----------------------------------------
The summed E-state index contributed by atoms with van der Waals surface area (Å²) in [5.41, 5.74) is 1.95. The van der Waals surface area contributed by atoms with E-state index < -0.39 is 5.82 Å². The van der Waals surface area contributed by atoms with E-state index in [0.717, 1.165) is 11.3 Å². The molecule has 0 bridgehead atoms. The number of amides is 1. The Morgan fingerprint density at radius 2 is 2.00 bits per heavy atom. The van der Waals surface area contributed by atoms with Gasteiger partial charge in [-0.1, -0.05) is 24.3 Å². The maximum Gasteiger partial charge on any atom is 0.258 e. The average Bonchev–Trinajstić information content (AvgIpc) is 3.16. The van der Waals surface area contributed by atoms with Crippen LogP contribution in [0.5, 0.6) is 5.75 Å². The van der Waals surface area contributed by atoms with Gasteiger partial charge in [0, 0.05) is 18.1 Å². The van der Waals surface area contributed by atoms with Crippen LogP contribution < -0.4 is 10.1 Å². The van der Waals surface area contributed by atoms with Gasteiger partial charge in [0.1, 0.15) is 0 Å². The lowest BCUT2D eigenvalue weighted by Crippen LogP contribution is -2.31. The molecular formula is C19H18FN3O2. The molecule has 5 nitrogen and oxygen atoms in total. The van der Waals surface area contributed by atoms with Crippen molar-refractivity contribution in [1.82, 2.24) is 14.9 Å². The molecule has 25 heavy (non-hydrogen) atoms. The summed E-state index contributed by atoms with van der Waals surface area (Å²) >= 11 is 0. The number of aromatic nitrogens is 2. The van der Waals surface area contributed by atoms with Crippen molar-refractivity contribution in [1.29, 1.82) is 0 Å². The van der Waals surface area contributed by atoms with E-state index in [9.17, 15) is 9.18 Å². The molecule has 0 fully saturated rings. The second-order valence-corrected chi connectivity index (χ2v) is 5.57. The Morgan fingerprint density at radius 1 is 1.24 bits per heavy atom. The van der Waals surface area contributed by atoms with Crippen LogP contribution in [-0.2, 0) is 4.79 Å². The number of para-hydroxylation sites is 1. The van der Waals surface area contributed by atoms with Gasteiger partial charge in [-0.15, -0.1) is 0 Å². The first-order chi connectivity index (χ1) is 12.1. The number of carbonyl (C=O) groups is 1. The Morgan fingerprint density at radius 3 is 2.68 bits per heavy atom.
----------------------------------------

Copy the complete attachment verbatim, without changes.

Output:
The summed E-state index contributed by atoms with van der Waals surface area (Å²) in [5.41, 5.74) is 1.95. The van der Waals surface area contributed by atoms with E-state index < -0.39 is 5.82 Å². The van der Waals surface area contributed by atoms with E-state index in [0.717, 1.165) is 11.3 Å². The molecule has 0 bridgehead atoms. The number of amides is 1. The Morgan fingerprint density at radius 2 is 2.00 bits per heavy atom. The van der Waals surface area contributed by atoms with Gasteiger partial charge in [-0.1, -0.05) is 24.3 Å². The maximum Gasteiger partial charge on any atom is 0.258 e. The average Bonchev–Trinajstić information content (AvgIpc) is 3.16. The van der Waals surface area contributed by atoms with Crippen LogP contribution in [0.5, 0.6) is 5.75 Å². The van der Waals surface area contributed by atoms with Gasteiger partial charge in [0, 0.05) is 18.1 Å². The van der Waals surface area contributed by atoms with Crippen LogP contribution < -0.4 is 10.1 Å². The van der Waals surface area contributed by atoms with Gasteiger partial charge in [0.1, 0.15) is 0 Å². The lowest BCUT2D eigenvalue weighted by Crippen LogP contribution is -2.31. The molecular formula is C19H18FN3O2. The molecule has 5 nitrogen and oxygen atoms in total. The van der Waals surface area contributed by atoms with Crippen molar-refractivity contribution in [1.82, 2.24) is 14.9 Å². The molecule has 25 heavy (non-hydrogen) atoms. The summed E-state index contributed by atoms with van der Waals surface area (Å²) >= 11 is 0. The number of aromatic nitrogens is 2. The van der Waals surface area contributed by atoms with Crippen molar-refractivity contribution in [1.29, 1.82) is 0 Å². The van der Waals surface area contributed by atoms with E-state index in [9.17, 15) is 9.18 Å². The molecule has 0 fully saturated rings. The second-order valence-corrected chi connectivity index (χ2v) is 5.57. The Morgan fingerprint density at radius 1 is 1.24 bits per heavy atom. The van der Waals surface area contributed by atoms with Crippen LogP contribution in [-0.2, 0) is 4.79 Å². The number of para-hydroxylation sites is 1. The van der Waals surface area contributed by atoms with Gasteiger partial charge in [-0.15, -0.1) is 0 Å². The first-order chi connectivity index (χ1) is 12.1. The number of carbonyl (C=O) groups is 1. The Morgan fingerprint density at radius 3 is 2.68 bits per heavy atom.